“He does well who regards rather the common good than his own will.” (IC 1,15,2) | “[W]hoever obeys and teaches these commandments will be called greatest in the kingdom of heaven.” (Mt 5:19b)

Kempis’s very short chapter on charity is very rich in material, so we continue to explore it here (1,15).  The brief sentence in the headline culminates the connection he makes with love: the person who loves much does well what he does which means he cares for the good of others over any selfish desires he may harbor.

In today’s lengthy Gospel (Mt 5:17-37), Jesus has barely gotten past the Beatitudes, which kick off the Sermon on the Mount, when he ups the ante on what the people, and particularly the Pharisees, think they know about the fourth, fifth, and eighth commandments.  Adultery strictly a physical act?  No!  Murder results only in the end of this mortal coil?  No!  Swearing an oath is confined to courtroom maneuvering?  No!

Unjust anger, insults, lust, unlawful divorce, indiscriminate oath swearing all can result in lengthy imprisonment (purgatory) or the ultimate punishment (hell).  If the Beatitudes were not challenging enough, just continue to read this chapter to the end to understand the high standard to which the Lord holds us.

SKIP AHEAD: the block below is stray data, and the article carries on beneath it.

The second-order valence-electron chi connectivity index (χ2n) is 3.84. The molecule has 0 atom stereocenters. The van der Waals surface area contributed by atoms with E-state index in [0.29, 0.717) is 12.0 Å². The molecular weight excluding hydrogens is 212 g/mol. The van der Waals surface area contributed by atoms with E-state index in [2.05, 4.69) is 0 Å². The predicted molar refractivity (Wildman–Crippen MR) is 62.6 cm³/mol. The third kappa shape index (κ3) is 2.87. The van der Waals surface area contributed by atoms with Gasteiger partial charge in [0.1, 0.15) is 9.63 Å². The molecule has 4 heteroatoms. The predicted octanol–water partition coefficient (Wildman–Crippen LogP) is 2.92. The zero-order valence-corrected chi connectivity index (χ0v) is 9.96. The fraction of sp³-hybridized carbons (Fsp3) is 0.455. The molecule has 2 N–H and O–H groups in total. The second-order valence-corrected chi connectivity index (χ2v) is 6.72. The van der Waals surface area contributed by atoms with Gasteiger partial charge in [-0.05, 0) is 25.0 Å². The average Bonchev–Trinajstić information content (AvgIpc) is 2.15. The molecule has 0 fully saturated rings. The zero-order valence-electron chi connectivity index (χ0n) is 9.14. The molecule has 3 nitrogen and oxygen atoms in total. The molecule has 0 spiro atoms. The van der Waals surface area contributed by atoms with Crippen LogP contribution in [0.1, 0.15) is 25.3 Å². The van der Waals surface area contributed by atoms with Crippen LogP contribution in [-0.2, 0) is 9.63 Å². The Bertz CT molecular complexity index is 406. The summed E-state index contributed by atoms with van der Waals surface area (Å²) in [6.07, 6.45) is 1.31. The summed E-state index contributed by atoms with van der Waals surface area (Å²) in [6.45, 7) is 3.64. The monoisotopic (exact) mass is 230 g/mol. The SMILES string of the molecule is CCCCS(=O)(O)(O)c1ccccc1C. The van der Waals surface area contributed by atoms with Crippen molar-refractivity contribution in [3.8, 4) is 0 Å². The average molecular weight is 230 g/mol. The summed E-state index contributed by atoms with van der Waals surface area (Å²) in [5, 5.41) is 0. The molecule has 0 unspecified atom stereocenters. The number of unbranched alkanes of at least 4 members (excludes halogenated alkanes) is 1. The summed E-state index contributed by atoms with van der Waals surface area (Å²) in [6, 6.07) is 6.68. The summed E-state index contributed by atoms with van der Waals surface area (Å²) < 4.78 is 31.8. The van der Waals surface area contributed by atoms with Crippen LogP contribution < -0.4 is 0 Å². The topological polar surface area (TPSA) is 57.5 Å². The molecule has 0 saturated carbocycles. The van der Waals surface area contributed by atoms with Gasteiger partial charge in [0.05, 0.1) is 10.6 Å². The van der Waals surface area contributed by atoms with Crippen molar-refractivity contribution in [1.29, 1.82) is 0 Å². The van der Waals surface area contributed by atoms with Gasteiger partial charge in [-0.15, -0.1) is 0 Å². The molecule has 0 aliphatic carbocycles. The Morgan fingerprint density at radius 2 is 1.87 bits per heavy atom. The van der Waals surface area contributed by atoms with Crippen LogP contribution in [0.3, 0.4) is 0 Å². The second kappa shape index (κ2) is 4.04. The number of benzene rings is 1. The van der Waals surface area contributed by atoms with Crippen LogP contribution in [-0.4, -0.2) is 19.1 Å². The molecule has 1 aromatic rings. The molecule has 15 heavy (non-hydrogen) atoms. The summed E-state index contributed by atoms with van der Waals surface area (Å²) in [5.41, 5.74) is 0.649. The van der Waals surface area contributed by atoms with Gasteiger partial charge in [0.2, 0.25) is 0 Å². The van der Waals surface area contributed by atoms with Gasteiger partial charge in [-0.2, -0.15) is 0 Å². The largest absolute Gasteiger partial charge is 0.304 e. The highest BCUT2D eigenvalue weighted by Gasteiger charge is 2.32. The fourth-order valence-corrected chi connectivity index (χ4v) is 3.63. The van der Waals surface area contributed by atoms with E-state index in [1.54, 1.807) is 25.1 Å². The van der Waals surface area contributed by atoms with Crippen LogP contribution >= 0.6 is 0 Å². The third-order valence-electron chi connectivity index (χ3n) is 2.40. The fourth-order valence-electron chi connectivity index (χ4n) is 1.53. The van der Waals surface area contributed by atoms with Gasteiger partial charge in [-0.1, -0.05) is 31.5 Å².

There is no room for selfishness in Jesus’ doctrine.  We obey and teach the commandments as much by our actions as by our words.  What better way to honor the “common good” than to do this.

The verse immediately preceding today’s Gospel follows:

[Y]our light must shine before others, that they may see your good deeds and glorify your heavenly Father.

It is only in enlightening others with the truth as manifested in our lives and the value we place on those whom we encounter that we can even approach meeting the daunting standard that Jesus sets for us in the closing sentence of this chapter of Matthew:

So be perfect, just as your heavenly Father is perfect. (v. 48)

Sermon on the Mount (1877) by Carl Bloch

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